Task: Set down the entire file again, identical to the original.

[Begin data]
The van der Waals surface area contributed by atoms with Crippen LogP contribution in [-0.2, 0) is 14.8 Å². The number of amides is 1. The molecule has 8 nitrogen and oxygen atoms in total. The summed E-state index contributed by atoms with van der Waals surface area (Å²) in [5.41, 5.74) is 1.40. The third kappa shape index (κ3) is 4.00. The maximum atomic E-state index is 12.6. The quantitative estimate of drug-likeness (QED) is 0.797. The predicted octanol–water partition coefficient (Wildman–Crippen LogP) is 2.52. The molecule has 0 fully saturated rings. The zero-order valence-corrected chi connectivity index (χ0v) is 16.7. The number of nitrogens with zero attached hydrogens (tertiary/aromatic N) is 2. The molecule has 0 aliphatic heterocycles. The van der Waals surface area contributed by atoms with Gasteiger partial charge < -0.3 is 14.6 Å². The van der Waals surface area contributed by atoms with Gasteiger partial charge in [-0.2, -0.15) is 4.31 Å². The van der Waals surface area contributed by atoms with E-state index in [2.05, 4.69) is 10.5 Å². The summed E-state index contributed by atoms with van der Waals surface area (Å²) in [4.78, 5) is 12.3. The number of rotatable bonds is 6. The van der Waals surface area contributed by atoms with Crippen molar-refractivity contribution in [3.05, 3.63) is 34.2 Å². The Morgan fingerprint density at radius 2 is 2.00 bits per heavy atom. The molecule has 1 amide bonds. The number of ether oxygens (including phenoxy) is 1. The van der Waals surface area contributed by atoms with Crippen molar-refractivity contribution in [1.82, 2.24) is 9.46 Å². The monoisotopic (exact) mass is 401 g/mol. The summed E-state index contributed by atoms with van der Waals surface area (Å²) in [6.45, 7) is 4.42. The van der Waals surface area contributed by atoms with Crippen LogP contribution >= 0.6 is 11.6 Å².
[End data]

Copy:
The van der Waals surface area contributed by atoms with Crippen LogP contribution in [-0.2, 0) is 14.8 Å². The number of amides is 1. The molecule has 8 nitrogen and oxygen atoms in total. The summed E-state index contributed by atoms with van der Waals surface area (Å²) in [5.41, 5.74) is 1.40. The third kappa shape index (κ3) is 4.00. The maximum atomic E-state index is 12.6. The quantitative estimate of drug-likeness (QED) is 0.797. The predicted octanol–water partition coefficient (Wildman–Crippen LogP) is 2.52. The molecule has 0 fully saturated rings. The zero-order valence-corrected chi connectivity index (χ0v) is 16.7. The number of nitrogens with zero attached hydrogens (tertiary/aromatic N) is 2. The molecule has 0 aliphatic heterocycles. The van der Waals surface area contributed by atoms with Gasteiger partial charge < -0.3 is 14.6 Å². The van der Waals surface area contributed by atoms with Gasteiger partial charge in [-0.2, -0.15) is 4.31 Å². The van der Waals surface area contributed by atoms with E-state index in [2.05, 4.69) is 10.5 Å². The summed E-state index contributed by atoms with van der Waals surface area (Å²) in [4.78, 5) is 12.3. The number of rotatable bonds is 6. The van der Waals surface area contributed by atoms with Crippen molar-refractivity contribution in [3.05, 3.63) is 34.2 Å². The Morgan fingerprint density at radius 2 is 2.00 bits per heavy atom. The molecule has 1 amide bonds. The number of ether oxygens (including phenoxy) is 1. The van der Waals surface area contributed by atoms with Crippen molar-refractivity contribution in [1.82, 2.24) is 9.46 Å². The monoisotopic (exact) mass is 401 g/mol. The summed E-state index contributed by atoms with van der Waals surface area (Å²) in [6.45, 7) is 4.42. The van der Waals surface area contributed by atoms with Crippen LogP contribution >= 0.6 is 11.6 Å².